The material on this site is for financial institutions, professional investors and their professional advisers. It is for information only. Please read our Terms & Conditions, Privacy Policy and Cookies before using this site.

All material subject to strictly enforced copyright laws. © 2021 Euromoney, a part of the Euromoney Institutional Investor PLC.
Banking

Falling bank deposits add to Draghi's worries

Corporates are increasingly wary of depositing in even the most stable of Spanish institutions, adding to fears expressed by Mario Draghi at today's European Central Bank (ECB) meeting.

European Central Bank president Mario Draghi warned this afternoon of increasing fragmentation in international financial markets and suggested that it would be the main issue that the ECB looks at when deciding to intervene in government bond markets. The two symptoms that Draghi raised were the share of cross-border lending – down to 40% from 60% in mid-2011 – and falling non-domestic interbank deposits, which are at their lowest level since 2008. One other possible symptom is a falling trend in Spanish bank deposits, even at the largest banks, particularly in flightier corporate deposits. Courtesy of Citi:

 

“While headline group deposits at both BBVA and Santander declined only 1% qoq, corporate and investment banking deposits declined 13% qoq at BBVA and 11% at Santander. Large corporate and institutional clients, who are more sensitive to heightened market risk and deteriorating counterparty credit risk, withdrew funds from the large Spanish banks”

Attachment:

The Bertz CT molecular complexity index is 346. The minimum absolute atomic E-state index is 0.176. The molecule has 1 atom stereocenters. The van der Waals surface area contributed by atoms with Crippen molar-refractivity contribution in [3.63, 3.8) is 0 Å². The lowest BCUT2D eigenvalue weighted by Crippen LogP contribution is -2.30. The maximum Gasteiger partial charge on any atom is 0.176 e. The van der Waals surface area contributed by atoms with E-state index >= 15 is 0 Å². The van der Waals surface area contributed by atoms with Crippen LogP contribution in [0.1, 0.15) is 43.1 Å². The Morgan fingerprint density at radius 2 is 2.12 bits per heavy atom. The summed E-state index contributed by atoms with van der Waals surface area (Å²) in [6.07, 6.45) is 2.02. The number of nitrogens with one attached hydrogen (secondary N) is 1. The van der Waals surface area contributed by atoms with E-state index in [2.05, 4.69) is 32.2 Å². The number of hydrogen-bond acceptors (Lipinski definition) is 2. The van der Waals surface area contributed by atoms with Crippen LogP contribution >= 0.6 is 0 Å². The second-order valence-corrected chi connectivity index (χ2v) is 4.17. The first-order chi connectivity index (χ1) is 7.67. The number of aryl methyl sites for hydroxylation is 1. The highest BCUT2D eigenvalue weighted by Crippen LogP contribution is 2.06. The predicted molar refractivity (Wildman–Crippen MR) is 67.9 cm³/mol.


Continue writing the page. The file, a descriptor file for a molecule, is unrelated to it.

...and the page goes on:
tdevolution.jpg

cidevolution.jpg

The withdrawals are significant because they indicate a lack of confidence among corporate depositors, but there is also an impact on Spanish bank deleveraging. This is particularly pronounced in view of continued loan growth:

 

“Given the high sovereign yields, banks have prioritised reducing wholesale funding. But the CIB deposit outflows have complicated the Spanish banks' deleveraging plans. Loan/deposit ratios have risen noticeably for the CIB businesses of the large Spanish banks. BBVA's CIB LDR increased 34ppt during 2Q12 alone and 53ppt over the past year to 164%; for Santander, CIB LDRs increased 19ppt qoq and 28ppt yoy. HSBC, by contrast, had a relatively stable CIB LDR (92%, 1H12).”

Just one more thing for Spanish banks, and Draghi, to worry about.

We use cookies to provide a personalized site experience.
By continuing to use & browse the site you agree to our Privacy Policy.
I agree